She decided to move furniture. She and my six-year-old started moving the couch and loveseat. Yes. I am in the shower or else they’d never attempt this madness. Like a kid sneaking a cookie, she’s roped Nate into helping her move things quickly to “surprise” me. Instead once I’m out and dry, I get a call from the living room. I know that tone. The furniture is all in the middle of the room. Nate is still pushing the unmoving couch with all his scrawny might. My mother is sitting to the side, grey, saying in a panting voice that she just can’t do it. She’s twisted her knee. I’m frustrated and want to throw my hands up. Instead, I bite my tongue and go about righting the room. I’m 42. I’m a single woman. I can move furniture like no one’s business.

And then she starts to help. I say no, please, I got it. Mom, wait, stop. Mom. MOM! STOP!

That got her attention. She starts to cry. She hates her body. She hates that it is failing her. She hates that she can’t keep up with me. (And I repeat what I often say – no one is asking you to keep up with me. Wrong thing to say.) She used to move furniture, she tells me. She could do anything. Someday this will happen to me and I’ll understand and hate it too.

We are each other’s mirror and it scares the crap out of both of us. I fear what I see and she envies what she sees.

I apologize. I agree to not discuss or point out what she cannot do. If she falls, she falls. If she hurts, she hurts. I have to let go a little and she has to accept the consequences of her decisions. The quandary for me is that her decisions affect my kids as well and that’s what I worry about most. I need her to be careful so we don’t lose her before she reaches her next birthday, and the one after that, and the one after that.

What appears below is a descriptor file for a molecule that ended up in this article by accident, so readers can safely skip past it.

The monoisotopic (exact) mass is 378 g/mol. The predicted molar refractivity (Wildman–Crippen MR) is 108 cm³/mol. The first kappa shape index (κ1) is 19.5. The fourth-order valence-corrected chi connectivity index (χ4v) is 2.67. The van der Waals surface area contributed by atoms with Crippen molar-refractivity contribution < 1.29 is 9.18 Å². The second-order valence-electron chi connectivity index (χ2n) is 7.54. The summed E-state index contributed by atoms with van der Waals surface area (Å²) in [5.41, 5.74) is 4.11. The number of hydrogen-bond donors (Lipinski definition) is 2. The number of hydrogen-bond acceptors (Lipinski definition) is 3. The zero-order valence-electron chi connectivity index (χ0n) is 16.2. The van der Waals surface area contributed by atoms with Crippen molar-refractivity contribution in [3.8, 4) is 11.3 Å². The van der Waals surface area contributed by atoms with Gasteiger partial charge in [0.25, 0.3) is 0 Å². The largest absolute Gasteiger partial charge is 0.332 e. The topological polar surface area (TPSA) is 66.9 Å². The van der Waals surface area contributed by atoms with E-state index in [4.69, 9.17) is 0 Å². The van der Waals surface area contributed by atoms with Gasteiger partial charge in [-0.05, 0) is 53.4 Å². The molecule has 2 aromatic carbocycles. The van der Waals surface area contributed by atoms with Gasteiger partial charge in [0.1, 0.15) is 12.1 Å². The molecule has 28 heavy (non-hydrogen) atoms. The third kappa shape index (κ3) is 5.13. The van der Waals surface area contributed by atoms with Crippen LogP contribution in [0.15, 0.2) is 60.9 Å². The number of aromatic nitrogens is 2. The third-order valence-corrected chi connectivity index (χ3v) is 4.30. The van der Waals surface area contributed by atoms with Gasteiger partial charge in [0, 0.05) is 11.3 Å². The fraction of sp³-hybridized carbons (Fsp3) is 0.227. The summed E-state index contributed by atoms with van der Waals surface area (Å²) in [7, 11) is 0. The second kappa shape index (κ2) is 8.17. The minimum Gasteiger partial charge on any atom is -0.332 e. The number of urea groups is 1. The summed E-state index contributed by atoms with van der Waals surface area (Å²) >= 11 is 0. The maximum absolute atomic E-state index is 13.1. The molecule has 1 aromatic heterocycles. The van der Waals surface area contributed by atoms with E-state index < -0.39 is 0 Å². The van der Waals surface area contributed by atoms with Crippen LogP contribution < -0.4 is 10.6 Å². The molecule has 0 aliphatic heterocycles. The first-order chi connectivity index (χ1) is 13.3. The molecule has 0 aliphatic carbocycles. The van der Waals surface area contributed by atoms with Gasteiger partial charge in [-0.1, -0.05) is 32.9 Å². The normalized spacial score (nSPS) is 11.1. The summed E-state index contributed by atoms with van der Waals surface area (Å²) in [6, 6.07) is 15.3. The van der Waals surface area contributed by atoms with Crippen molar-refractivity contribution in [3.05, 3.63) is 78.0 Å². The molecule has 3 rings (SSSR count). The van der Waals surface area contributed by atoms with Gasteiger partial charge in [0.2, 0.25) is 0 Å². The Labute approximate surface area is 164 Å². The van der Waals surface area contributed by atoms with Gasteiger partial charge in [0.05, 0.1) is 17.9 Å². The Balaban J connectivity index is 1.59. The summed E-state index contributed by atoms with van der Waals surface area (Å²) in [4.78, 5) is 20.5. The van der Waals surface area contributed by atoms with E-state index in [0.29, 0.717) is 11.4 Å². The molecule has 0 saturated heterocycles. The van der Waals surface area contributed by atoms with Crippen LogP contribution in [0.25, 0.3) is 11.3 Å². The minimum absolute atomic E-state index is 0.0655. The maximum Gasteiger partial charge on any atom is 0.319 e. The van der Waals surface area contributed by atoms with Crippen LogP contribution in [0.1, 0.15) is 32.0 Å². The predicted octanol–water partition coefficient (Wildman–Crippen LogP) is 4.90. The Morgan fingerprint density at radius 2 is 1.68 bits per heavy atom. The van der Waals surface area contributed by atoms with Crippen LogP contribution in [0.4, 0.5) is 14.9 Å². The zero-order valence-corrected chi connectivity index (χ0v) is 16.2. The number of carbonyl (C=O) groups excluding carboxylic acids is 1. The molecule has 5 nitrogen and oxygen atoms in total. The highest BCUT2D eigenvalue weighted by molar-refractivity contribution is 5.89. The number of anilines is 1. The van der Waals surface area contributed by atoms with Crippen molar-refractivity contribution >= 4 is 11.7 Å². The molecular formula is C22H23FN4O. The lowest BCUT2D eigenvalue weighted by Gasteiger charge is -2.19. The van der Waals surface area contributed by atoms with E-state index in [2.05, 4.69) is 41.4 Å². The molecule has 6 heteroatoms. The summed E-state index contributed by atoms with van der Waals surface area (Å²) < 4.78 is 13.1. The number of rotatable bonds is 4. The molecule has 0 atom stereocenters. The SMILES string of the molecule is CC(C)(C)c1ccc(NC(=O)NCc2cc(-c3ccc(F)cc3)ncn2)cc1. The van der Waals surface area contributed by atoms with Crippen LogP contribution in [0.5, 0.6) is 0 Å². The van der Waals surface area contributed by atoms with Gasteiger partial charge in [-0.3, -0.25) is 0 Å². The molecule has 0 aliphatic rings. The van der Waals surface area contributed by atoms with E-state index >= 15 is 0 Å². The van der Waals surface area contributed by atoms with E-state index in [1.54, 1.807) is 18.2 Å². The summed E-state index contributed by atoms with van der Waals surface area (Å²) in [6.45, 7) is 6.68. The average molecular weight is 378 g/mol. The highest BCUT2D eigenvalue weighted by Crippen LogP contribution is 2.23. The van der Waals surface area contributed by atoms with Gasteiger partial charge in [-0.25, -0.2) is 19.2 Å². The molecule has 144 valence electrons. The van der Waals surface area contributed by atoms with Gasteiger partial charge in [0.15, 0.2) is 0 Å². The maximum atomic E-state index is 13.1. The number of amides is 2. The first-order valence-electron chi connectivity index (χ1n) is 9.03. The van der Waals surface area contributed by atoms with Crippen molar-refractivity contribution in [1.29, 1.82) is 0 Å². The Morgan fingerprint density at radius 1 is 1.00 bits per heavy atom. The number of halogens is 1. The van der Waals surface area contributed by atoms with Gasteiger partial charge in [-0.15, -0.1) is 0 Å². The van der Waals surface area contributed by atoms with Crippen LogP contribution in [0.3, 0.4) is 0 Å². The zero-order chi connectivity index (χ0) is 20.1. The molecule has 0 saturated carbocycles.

I try to make it up to her all day in small ways. I don’t say a word when I see her grimace in pain, or need to lie down in the early afternoon. And I make her favorite new dinner – a chicken, butternut squash, and pappardelle one plate meal that makes her smile. It heals me as much as it does her. And we both need it.

Pappardelle with Butternut Squash, Chicken and Blue Cheese
(serves 4)

1 medium-sized butternut squash, peeled and cubed into 1 inch pieces (roughly)
1 shallot, diced
2T olive oil
1tsp dried thyme
1T butter
1/2c water
1 1/2c pre-cooked chicken, cut into 1 inch pieces (great use for leftover chicken or a rotisserie chicken)
1 package pappardelle or other flat pasta
5oz soft blue cheese, crumbled

1. Peel, halve, and seed the butternut and cut into roughly 1-inch pieces. This is the most time consuming part of the recipe. I promise.

2. Heat the olive oil in a large skillet over medium-high heat. Add the shallot and cook until it softens and starts to turn golden. Add the thyme. Take a minute and breathe deeply over the pan. Notice how your shoulders are coming down from your ears.

3. Add the squash and the butter to the shallot and thyme mix. Let the butter sizzle and melt, stirring while it does. Add the water. Cover and reduce the heat, simmering for about 10 minutes or until the squash is tender but not mushy.

4. While the squash is cooking, prepare the pasta according to the box/bag. Don’t drain it all. Save some of the cooking liquid for later.

5. Season the squash with salt and pepper, being mindful that the blue cheese will add a lot of saltiness later on. Add the chicken and sauté the mix to warm the pre-cooked chicken and spread the flavors. Take another deep breath. Remove the pan from the heat.

6. Take about one ladleful, or half a cup, of the pasta water and add it to the squash. Then add the drained pasta to the squash. Gently toss to combine the pasta and the chicken/squash mix. Stir in half the blue cheese and watch the sauce come together with the starchy pasta water, the orange squash, and the melting cheese. It will start looking like a watercolor painting as the starches break down in the squash and cling to the pasta and chicken.